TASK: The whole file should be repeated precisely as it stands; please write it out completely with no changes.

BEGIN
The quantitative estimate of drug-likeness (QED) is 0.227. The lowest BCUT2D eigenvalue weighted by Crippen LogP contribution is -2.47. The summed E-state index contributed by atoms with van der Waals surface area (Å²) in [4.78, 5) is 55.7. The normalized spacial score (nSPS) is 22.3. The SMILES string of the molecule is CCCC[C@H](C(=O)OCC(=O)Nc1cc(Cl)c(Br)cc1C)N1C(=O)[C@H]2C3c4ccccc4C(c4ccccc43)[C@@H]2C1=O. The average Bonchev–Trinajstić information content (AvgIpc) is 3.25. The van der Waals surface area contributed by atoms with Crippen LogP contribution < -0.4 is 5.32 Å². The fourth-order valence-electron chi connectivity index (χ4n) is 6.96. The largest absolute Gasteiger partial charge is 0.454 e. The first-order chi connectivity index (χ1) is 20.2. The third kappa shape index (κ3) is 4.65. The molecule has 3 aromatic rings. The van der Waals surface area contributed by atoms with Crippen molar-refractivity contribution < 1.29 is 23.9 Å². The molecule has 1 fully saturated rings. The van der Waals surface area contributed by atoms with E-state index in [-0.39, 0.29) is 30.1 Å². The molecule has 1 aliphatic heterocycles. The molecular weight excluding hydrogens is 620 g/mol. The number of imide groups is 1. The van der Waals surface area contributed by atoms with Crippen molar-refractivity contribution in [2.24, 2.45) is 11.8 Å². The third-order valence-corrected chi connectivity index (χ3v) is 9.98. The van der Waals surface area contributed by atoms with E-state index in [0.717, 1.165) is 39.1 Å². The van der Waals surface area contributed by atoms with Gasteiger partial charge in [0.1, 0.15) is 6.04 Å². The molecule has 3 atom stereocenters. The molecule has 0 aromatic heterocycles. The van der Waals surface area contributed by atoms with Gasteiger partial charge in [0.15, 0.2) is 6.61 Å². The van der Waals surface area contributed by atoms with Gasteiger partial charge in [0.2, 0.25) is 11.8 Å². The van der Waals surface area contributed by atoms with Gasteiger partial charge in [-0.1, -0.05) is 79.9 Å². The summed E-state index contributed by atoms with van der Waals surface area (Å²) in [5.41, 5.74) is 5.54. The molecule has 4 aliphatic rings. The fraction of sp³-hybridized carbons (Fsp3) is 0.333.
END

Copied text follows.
The quantitative estimate of drug-likeness (QED) is 0.227. The lowest BCUT2D eigenvalue weighted by Crippen LogP contribution is -2.47. The summed E-state index contributed by atoms with van der Waals surface area (Å²) in [4.78, 5) is 55.7. The normalized spacial score (nSPS) is 22.3. The SMILES string of the molecule is CCCC[C@H](C(=O)OCC(=O)Nc1cc(Cl)c(Br)cc1C)N1C(=O)[C@H]2C3c4ccccc4C(c4ccccc43)[C@@H]2C1=O. The average Bonchev–Trinajstić information content (AvgIpc) is 3.25. The van der Waals surface area contributed by atoms with Crippen LogP contribution < -0.4 is 5.32 Å². The fourth-order valence-electron chi connectivity index (χ4n) is 6.96. The largest absolute Gasteiger partial charge is 0.454 e. The first-order chi connectivity index (χ1) is 20.2. The third kappa shape index (κ3) is 4.65. The molecule has 3 aromatic rings. The van der Waals surface area contributed by atoms with Crippen molar-refractivity contribution < 1.29 is 23.9 Å². The molecule has 1 fully saturated rings. The van der Waals surface area contributed by atoms with E-state index in [-0.39, 0.29) is 30.1 Å². The molecule has 1 aliphatic heterocycles. The molecular weight excluding hydrogens is 620 g/mol. The number of imide groups is 1. The van der Waals surface area contributed by atoms with Crippen molar-refractivity contribution in [2.24, 2.45) is 11.8 Å². The third-order valence-corrected chi connectivity index (χ3v) is 9.98. The van der Waals surface area contributed by atoms with E-state index in [0.717, 1.165) is 39.1 Å². The van der Waals surface area contributed by atoms with Gasteiger partial charge in [0.1, 0.15) is 6.04 Å². The molecule has 3 atom stereocenters. The molecule has 0 aromatic heterocycles. The van der Waals surface area contributed by atoms with Gasteiger partial charge in [0.15, 0.2) is 6.61 Å². The van der Waals surface area contributed by atoms with Gasteiger partial charge in [0.2, 0.25) is 11.8 Å². The van der Waals surface area contributed by atoms with Gasteiger partial charge in [-0.1, -0.05) is 79.9 Å². The summed E-state index contributed by atoms with van der Waals surface area (Å²) in [5.41, 5.74) is 5.54. The molecule has 4 aliphatic rings. The fraction of sp³-hybridized carbons (Fsp3) is 0.333.